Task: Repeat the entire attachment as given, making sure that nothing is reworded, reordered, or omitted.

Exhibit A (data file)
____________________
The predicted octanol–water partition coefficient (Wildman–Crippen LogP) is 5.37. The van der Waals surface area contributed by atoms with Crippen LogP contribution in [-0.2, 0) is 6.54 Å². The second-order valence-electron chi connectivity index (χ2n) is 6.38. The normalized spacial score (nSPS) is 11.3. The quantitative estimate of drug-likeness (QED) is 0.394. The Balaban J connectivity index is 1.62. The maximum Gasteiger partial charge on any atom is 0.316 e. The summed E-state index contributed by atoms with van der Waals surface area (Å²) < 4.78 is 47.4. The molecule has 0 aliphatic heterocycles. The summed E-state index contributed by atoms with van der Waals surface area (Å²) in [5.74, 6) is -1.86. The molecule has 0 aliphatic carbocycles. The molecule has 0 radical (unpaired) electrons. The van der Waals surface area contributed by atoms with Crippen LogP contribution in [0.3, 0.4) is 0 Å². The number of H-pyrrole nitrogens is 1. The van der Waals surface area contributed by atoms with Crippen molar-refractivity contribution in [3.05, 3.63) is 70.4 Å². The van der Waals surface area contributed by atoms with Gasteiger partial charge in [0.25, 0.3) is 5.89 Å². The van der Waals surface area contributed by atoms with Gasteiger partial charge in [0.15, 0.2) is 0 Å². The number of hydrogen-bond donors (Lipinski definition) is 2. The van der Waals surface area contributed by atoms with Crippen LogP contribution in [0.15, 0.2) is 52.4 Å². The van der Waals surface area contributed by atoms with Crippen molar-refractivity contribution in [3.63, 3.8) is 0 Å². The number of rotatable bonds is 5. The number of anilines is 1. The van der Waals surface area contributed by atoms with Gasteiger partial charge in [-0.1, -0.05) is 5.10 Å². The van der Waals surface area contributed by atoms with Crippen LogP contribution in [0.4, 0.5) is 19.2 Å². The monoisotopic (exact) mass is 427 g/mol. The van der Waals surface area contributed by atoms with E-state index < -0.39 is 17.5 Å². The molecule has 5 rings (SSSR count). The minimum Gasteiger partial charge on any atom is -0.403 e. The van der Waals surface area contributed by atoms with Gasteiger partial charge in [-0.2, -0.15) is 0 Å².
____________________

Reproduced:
The predicted octanol–water partition coefficient (Wildman–Crippen LogP) is 5.37. The van der Waals surface area contributed by atoms with Crippen LogP contribution in [-0.2, 0) is 6.54 Å². The second-order valence-electron chi connectivity index (χ2n) is 6.38. The normalized spacial score (nSPS) is 11.3. The quantitative estimate of drug-likeness (QED) is 0.394. The Balaban J connectivity index is 1.62. The maximum Gasteiger partial charge on any atom is 0.316 e. The summed E-state index contributed by atoms with van der Waals surface area (Å²) < 4.78 is 47.4. The molecule has 0 aliphatic heterocycles. The summed E-state index contributed by atoms with van der Waals surface area (Å²) in [5.74, 6) is -1.86. The molecule has 0 aliphatic carbocycles. The molecule has 0 radical (unpaired) electrons. The van der Waals surface area contributed by atoms with Crippen LogP contribution in [0.3, 0.4) is 0 Å². The number of H-pyrrole nitrogens is 1. The van der Waals surface area contributed by atoms with Crippen molar-refractivity contribution in [3.05, 3.63) is 70.4 Å². The van der Waals surface area contributed by atoms with Gasteiger partial charge in [0.25, 0.3) is 5.89 Å². The van der Waals surface area contributed by atoms with Gasteiger partial charge in [0.15, 0.2) is 0 Å². The number of hydrogen-bond donors (Lipinski definition) is 2. The van der Waals surface area contributed by atoms with Crippen LogP contribution in [0.15, 0.2) is 52.4 Å². The van der Waals surface area contributed by atoms with Crippen molar-refractivity contribution in [3.63, 3.8) is 0 Å². The number of rotatable bonds is 5. The number of anilines is 1. The van der Waals surface area contributed by atoms with Gasteiger partial charge in [-0.1, -0.05) is 5.10 Å². The van der Waals surface area contributed by atoms with Crippen LogP contribution in [0.4, 0.5) is 19.2 Å². The monoisotopic (exact) mass is 427 g/mol. The van der Waals surface area contributed by atoms with E-state index < -0.39 is 17.5 Å². The molecule has 5 rings (SSSR count). The minimum Gasteiger partial charge on any atom is -0.403 e. The van der Waals surface area contributed by atoms with Gasteiger partial charge in [-0.2, -0.15) is 0 Å².